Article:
Speaking our truth is not only opening our mouth, but opening our hearts.

Vulnerability is the key to better relationships

Brene Brown, a vulnerability researcher and well-known author and speaker says that vulnerability holds the key to emotional intimacy. Her TED talk The power of vulnerabilityhas been viewed over 32 million times. She speaks from the heart to connect with her audience and has a particular focus on intimate relationships.

In relationships, we put up barriers to protect ourselves from getting hurt, but only a true genuine bond or connection is achieved when one or both parties show their real self. It is only by being vulnerable that mutual trust can develop, which in turn will result in a more satisfying relationship.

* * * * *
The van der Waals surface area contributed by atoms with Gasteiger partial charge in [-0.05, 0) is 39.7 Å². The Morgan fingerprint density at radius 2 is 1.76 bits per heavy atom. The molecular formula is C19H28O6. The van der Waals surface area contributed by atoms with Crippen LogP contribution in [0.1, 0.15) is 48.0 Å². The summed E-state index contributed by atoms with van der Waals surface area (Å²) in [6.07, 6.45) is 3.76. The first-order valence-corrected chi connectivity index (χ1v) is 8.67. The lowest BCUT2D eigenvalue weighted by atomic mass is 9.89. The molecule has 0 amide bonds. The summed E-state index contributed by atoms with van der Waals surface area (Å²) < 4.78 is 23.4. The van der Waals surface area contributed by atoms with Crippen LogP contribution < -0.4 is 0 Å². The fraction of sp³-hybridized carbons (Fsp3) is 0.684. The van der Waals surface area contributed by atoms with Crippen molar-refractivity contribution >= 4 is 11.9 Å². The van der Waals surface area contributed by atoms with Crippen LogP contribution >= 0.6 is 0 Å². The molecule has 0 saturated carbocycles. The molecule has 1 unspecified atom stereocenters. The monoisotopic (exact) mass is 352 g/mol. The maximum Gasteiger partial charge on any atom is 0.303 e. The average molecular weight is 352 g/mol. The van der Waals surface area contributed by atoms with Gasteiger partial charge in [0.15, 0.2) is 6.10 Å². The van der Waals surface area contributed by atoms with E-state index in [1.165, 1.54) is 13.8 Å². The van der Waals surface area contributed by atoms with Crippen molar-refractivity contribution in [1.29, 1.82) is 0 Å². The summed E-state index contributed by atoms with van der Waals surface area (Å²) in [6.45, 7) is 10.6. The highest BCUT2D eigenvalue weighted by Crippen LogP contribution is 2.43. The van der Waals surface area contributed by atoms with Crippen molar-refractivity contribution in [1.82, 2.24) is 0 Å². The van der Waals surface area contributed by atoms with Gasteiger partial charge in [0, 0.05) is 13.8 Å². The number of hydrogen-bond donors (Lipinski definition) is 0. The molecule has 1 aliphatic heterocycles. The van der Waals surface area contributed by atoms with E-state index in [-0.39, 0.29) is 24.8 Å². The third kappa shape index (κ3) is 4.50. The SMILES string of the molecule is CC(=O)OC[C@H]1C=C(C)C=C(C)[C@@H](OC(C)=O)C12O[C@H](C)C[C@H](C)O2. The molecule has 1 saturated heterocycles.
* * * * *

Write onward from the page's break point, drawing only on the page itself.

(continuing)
Vulnerability requires us to love with our whole hearts, even when there is no guarantee, and to be willing to invest in a relationship, that may or may not work out.

“Don’t keep your heart safe, be vulnerable” – John Mayer

Vulnerability contradicts the biological programming of men

Vulnerability requires us to be open and express our feelings, which contradicts the biological wiring of men needing to hunt and protect the tribe. This has been carried on for generations. Men are seen as hunters and protectors and have grown up with this knowing.

Young boys are told to be strong, never cry or show any sign of weakness, which is then brought into adulthood. With the added pressures of work, relationships and life, it’s even more important for these men to remain composed in the face of adversity.